The perks of this season of our lives will unfold chronologically in my posts, many of which ruined for me the experience simply buying a ticket to a concert. Once you are treated like a rock star it is hard to go back. This is also true of working as a filmmaker, especially on location. Though it may not be very glamorous, the fringe benefits and ‘gravy’ of opportunity, as it were, are very hard to live without once you begin to experience them.
What kind of perks, you ask? Oh, being invited to a space shuttle launch with security clearance. Or driving a tank over a weekend on a military base. Don’t get me started on the number of things I have helped figure out how to burn or blow up, safely.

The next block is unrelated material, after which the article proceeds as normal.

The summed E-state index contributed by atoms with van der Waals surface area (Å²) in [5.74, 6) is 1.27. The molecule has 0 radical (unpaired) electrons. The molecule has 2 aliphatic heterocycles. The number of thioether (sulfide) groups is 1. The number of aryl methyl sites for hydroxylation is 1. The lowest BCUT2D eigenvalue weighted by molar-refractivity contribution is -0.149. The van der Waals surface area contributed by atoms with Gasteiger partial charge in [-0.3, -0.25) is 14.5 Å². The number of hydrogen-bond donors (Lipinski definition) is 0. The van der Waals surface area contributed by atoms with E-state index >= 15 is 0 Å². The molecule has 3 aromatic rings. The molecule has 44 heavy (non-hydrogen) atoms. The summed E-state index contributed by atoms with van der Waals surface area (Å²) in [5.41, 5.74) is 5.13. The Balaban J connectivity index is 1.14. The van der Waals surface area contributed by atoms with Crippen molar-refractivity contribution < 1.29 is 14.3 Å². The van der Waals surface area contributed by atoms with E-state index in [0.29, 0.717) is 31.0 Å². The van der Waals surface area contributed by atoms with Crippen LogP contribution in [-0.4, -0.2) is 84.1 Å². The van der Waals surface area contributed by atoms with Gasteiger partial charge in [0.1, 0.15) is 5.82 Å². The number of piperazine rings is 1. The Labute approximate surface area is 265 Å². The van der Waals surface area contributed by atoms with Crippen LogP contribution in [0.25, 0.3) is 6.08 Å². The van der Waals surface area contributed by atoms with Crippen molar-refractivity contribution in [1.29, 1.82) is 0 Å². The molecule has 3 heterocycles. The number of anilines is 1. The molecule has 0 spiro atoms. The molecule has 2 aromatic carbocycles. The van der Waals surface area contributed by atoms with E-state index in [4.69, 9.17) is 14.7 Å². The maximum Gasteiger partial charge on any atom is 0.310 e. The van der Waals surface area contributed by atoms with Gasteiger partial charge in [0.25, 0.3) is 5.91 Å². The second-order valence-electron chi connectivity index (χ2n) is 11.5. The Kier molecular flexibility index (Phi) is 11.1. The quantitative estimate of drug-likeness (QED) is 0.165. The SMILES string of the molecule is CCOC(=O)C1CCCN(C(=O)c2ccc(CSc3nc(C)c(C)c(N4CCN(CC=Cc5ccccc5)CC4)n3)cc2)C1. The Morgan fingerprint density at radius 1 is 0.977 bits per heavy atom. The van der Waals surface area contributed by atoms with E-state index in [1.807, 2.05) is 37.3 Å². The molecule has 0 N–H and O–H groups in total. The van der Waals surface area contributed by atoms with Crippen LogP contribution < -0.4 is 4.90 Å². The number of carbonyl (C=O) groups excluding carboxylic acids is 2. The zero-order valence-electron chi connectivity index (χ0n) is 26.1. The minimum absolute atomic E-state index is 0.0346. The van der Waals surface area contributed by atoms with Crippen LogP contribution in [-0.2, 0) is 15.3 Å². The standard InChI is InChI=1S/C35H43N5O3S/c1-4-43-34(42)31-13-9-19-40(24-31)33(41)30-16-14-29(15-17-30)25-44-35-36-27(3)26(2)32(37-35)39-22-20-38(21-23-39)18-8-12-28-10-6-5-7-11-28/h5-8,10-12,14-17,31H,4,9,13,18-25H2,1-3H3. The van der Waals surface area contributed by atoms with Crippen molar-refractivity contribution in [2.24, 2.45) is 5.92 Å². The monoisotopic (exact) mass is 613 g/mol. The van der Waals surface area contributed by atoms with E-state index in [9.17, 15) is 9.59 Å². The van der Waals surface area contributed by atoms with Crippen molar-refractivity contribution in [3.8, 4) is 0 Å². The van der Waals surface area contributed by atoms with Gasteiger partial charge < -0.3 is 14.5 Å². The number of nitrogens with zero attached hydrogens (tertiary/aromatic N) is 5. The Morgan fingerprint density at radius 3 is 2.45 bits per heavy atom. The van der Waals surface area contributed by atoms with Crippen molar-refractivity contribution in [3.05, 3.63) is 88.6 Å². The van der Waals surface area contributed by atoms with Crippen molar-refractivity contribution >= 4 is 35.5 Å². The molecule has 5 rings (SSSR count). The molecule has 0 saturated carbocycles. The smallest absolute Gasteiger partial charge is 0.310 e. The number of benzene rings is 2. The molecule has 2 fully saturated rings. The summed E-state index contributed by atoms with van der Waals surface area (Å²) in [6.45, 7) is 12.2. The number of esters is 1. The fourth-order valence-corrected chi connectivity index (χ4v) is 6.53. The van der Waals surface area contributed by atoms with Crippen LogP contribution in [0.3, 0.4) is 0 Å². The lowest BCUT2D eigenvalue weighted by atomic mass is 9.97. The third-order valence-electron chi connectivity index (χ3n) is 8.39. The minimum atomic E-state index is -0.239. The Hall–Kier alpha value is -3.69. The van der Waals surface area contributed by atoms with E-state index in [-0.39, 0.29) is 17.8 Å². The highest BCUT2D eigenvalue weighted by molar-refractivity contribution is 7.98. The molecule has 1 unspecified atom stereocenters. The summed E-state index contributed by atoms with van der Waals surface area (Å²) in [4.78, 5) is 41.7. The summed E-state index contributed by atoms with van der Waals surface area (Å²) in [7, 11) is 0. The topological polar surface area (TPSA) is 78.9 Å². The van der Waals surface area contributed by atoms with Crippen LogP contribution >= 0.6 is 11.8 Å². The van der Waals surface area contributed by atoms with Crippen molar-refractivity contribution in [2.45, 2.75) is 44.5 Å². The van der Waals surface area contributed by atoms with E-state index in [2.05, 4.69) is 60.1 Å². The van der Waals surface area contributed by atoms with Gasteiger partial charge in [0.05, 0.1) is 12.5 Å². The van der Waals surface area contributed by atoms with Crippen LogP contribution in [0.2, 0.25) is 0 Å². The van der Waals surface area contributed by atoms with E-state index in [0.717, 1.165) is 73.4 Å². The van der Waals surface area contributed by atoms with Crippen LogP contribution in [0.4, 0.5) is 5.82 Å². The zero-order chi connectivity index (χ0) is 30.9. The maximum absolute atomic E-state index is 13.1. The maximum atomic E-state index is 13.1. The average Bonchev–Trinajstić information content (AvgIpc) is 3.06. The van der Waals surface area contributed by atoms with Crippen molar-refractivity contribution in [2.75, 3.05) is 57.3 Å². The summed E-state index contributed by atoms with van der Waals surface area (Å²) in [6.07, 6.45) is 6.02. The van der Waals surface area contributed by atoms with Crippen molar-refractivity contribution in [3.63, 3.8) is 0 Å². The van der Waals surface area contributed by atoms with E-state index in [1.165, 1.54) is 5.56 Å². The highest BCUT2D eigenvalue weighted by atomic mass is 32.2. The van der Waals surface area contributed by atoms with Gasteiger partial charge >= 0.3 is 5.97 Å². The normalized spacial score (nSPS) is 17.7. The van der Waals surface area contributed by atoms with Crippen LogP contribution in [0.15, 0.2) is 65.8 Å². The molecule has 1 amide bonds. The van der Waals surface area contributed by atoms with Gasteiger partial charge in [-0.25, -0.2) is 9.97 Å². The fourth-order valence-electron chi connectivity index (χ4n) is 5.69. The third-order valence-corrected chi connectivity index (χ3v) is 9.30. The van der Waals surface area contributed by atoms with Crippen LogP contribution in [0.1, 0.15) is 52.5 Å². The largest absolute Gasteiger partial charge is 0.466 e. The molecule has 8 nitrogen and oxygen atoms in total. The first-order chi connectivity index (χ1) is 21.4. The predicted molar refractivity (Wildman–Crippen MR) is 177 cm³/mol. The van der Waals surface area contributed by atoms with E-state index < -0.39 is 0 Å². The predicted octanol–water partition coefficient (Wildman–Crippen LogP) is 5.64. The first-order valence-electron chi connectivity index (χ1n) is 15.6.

I am living proof that one can start a career outside of Hollywood.
You may appreciate hearing those stories. Each experience will contain what I hope to be discernable and applicable steps you can follow as you work toward your goal of getting a foot in the door, as it were, or that you may not feel alone if you experience some of the despair I have encountered.
No matter the size of the project or the tenure of working in this medium, once bitten by the bug we seem to have an innate ability (with a little distance from each experience) to forget the painful parts and only recall the functional and productive portions of the experience. Much like childbirth, filmmaking, no matter how painful, tormenting, or unpleasant it may seem at times, will always cull something beneficial with the right mindset.